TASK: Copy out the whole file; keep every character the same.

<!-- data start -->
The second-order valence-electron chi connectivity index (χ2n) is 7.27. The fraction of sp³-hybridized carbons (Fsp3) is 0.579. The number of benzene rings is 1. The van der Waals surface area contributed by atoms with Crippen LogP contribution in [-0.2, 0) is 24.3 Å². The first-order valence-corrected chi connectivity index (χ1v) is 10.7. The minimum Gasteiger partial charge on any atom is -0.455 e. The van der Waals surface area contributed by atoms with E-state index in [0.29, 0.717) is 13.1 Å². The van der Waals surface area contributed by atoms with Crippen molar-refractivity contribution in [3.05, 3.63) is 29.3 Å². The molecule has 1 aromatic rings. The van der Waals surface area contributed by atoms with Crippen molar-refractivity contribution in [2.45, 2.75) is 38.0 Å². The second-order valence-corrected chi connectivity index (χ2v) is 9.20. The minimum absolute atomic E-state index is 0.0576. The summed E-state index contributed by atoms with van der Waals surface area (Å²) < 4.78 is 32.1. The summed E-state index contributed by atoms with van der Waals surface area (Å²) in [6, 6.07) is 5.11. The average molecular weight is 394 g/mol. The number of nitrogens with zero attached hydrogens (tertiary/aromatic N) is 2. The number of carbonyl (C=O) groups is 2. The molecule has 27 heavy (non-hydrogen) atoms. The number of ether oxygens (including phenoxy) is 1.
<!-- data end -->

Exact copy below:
The second-order valence-electron chi connectivity index (χ2n) is 7.27. The fraction of sp³-hybridized carbons (Fsp3) is 0.579. The number of benzene rings is 1. The van der Waals surface area contributed by atoms with Crippen LogP contribution in [-0.2, 0) is 24.3 Å². The first-order valence-corrected chi connectivity index (χ1v) is 10.7. The minimum Gasteiger partial charge on any atom is -0.455 e. The van der Waals surface area contributed by atoms with E-state index in [0.29, 0.717) is 13.1 Å². The van der Waals surface area contributed by atoms with Crippen molar-refractivity contribution in [3.05, 3.63) is 29.3 Å². The molecule has 1 aromatic rings. The van der Waals surface area contributed by atoms with Crippen molar-refractivity contribution in [2.45, 2.75) is 38.0 Å². The second-order valence-corrected chi connectivity index (χ2v) is 9.20. The minimum absolute atomic E-state index is 0.0576. The summed E-state index contributed by atoms with van der Waals surface area (Å²) < 4.78 is 32.1. The summed E-state index contributed by atoms with van der Waals surface area (Å²) in [6, 6.07) is 5.11. The average molecular weight is 394 g/mol. The number of nitrogens with zero attached hydrogens (tertiary/aromatic N) is 2. The number of carbonyl (C=O) groups is 2. The molecule has 27 heavy (non-hydrogen) atoms. The number of ether oxygens (including phenoxy) is 1.